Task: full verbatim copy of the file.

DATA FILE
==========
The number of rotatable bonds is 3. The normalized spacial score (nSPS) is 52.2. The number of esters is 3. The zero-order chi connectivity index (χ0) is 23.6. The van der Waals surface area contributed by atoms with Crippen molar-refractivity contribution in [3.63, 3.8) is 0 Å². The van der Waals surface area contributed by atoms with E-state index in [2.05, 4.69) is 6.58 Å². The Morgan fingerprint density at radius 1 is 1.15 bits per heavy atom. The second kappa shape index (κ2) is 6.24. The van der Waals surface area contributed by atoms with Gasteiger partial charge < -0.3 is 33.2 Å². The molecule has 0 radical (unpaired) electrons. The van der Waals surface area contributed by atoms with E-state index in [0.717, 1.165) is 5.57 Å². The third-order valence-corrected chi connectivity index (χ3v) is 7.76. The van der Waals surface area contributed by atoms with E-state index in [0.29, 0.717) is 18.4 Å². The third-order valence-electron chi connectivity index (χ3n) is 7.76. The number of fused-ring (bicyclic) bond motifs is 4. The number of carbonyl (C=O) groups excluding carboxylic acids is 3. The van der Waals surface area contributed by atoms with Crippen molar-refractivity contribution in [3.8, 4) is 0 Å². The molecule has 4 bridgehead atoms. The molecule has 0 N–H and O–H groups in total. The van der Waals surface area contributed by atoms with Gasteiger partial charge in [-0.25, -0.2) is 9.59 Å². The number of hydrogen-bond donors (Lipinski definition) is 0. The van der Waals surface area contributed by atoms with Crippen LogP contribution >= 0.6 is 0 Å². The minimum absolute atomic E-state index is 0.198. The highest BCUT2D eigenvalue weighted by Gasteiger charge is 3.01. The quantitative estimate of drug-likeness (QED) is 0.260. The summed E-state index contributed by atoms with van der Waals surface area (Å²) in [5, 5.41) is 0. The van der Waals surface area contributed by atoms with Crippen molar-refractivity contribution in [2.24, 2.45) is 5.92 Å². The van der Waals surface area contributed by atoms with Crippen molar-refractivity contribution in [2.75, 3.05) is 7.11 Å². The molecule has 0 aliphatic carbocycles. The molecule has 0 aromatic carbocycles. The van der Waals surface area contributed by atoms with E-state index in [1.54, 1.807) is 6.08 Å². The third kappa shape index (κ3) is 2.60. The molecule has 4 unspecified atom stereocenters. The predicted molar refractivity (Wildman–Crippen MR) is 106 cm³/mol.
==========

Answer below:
The number of rotatable bonds is 3. The normalized spacial score (nSPS) is 52.2. The number of esters is 3. The zero-order chi connectivity index (χ0) is 23.6. The van der Waals surface area contributed by atoms with Crippen molar-refractivity contribution in [3.63, 3.8) is 0 Å². The van der Waals surface area contributed by atoms with E-state index in [2.05, 4.69) is 6.58 Å². The Morgan fingerprint density at radius 1 is 1.15 bits per heavy atom. The second kappa shape index (κ2) is 6.24. The van der Waals surface area contributed by atoms with Gasteiger partial charge < -0.3 is 33.2 Å². The molecule has 0 radical (unpaired) electrons. The van der Waals surface area contributed by atoms with E-state index in [0.717, 1.165) is 5.57 Å². The third-order valence-corrected chi connectivity index (χ3v) is 7.76. The van der Waals surface area contributed by atoms with E-state index in [0.29, 0.717) is 18.4 Å². The third-order valence-electron chi connectivity index (χ3n) is 7.76. The number of fused-ring (bicyclic) bond motifs is 4. The number of carbonyl (C=O) groups excluding carboxylic acids is 3. The van der Waals surface area contributed by atoms with Crippen molar-refractivity contribution in [3.8, 4) is 0 Å². The molecule has 4 bridgehead atoms. The molecule has 0 N–H and O–H groups in total. The van der Waals surface area contributed by atoms with Gasteiger partial charge in [-0.25, -0.2) is 9.59 Å². The number of hydrogen-bond donors (Lipinski definition) is 0. The van der Waals surface area contributed by atoms with Crippen LogP contribution >= 0.6 is 0 Å². The minimum absolute atomic E-state index is 0.198. The highest BCUT2D eigenvalue weighted by Gasteiger charge is 3.01. The quantitative estimate of drug-likeness (QED) is 0.260. The summed E-state index contributed by atoms with van der Waals surface area (Å²) in [5, 5.41) is 0. The van der Waals surface area contributed by atoms with Crippen molar-refractivity contribution in [2.24, 2.45) is 5.92 Å². The van der Waals surface area contributed by atoms with Crippen molar-refractivity contribution in [2.75, 3.05) is 7.11 Å². The molecule has 0 aliphatic carbocycles. The molecule has 0 aromatic carbocycles. The van der Waals surface area contributed by atoms with E-state index in [1.54, 1.807) is 6.08 Å². The third kappa shape index (κ3) is 2.60. The molecule has 4 unspecified atom stereocenters. The predicted molar refractivity (Wildman–Crippen MR) is 106 cm³/mol.